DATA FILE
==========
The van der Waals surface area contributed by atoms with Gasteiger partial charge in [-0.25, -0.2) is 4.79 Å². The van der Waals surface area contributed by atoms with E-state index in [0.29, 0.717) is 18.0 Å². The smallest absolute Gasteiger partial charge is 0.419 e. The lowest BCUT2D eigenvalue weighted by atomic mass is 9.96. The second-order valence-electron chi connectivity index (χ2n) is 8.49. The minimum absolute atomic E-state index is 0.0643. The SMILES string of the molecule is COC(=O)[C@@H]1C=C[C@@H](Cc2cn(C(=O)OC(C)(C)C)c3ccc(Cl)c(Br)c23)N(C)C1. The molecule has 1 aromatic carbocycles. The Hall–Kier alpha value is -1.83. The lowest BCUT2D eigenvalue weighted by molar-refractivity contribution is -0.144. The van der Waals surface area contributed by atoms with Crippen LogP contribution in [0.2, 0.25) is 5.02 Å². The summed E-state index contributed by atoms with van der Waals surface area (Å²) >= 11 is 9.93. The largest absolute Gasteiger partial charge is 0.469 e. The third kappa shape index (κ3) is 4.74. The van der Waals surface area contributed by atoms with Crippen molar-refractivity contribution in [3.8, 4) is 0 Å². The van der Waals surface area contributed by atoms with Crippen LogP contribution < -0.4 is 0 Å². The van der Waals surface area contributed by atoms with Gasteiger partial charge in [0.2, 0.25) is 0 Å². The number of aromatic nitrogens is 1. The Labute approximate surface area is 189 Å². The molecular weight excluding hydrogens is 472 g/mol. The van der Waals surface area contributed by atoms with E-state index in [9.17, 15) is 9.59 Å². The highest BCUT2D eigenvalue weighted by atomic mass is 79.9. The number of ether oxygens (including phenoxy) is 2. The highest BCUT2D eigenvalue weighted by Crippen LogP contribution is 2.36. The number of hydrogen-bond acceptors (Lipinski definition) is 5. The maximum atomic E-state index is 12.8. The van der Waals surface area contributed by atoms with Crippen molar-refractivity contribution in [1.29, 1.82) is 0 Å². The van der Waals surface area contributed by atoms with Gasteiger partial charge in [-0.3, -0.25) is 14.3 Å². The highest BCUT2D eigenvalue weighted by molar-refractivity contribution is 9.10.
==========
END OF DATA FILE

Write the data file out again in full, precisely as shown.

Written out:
The van der Waals surface area contributed by atoms with Gasteiger partial charge in [-0.25, -0.2) is 4.79 Å². The van der Waals surface area contributed by atoms with E-state index in [0.29, 0.717) is 18.0 Å². The smallest absolute Gasteiger partial charge is 0.419 e. The lowest BCUT2D eigenvalue weighted by atomic mass is 9.96. The second-order valence-electron chi connectivity index (χ2n) is 8.49. The minimum absolute atomic E-state index is 0.0643. The SMILES string of the molecule is COC(=O)[C@@H]1C=C[C@@H](Cc2cn(C(=O)OC(C)(C)C)c3ccc(Cl)c(Br)c23)N(C)C1. The molecule has 1 aromatic carbocycles. The Hall–Kier alpha value is -1.83. The lowest BCUT2D eigenvalue weighted by molar-refractivity contribution is -0.144. The van der Waals surface area contributed by atoms with Crippen LogP contribution in [0.2, 0.25) is 5.02 Å². The summed E-state index contributed by atoms with van der Waals surface area (Å²) >= 11 is 9.93. The largest absolute Gasteiger partial charge is 0.469 e. The third kappa shape index (κ3) is 4.74. The van der Waals surface area contributed by atoms with Crippen molar-refractivity contribution in [3.8, 4) is 0 Å². The van der Waals surface area contributed by atoms with Crippen LogP contribution < -0.4 is 0 Å². The van der Waals surface area contributed by atoms with Gasteiger partial charge in [0.2, 0.25) is 0 Å². The number of aromatic nitrogens is 1. The Labute approximate surface area is 189 Å². The molecular weight excluding hydrogens is 472 g/mol. The van der Waals surface area contributed by atoms with E-state index in [9.17, 15) is 9.59 Å². The highest BCUT2D eigenvalue weighted by atomic mass is 79.9. The number of ether oxygens (including phenoxy) is 2. The highest BCUT2D eigenvalue weighted by Crippen LogP contribution is 2.36. The number of hydrogen-bond acceptors (Lipinski definition) is 5. The maximum atomic E-state index is 12.8. The van der Waals surface area contributed by atoms with Crippen molar-refractivity contribution in [1.29, 1.82) is 0 Å². The van der Waals surface area contributed by atoms with Gasteiger partial charge in [-0.3, -0.25) is 14.3 Å². The highest BCUT2D eigenvalue weighted by molar-refractivity contribution is 9.10.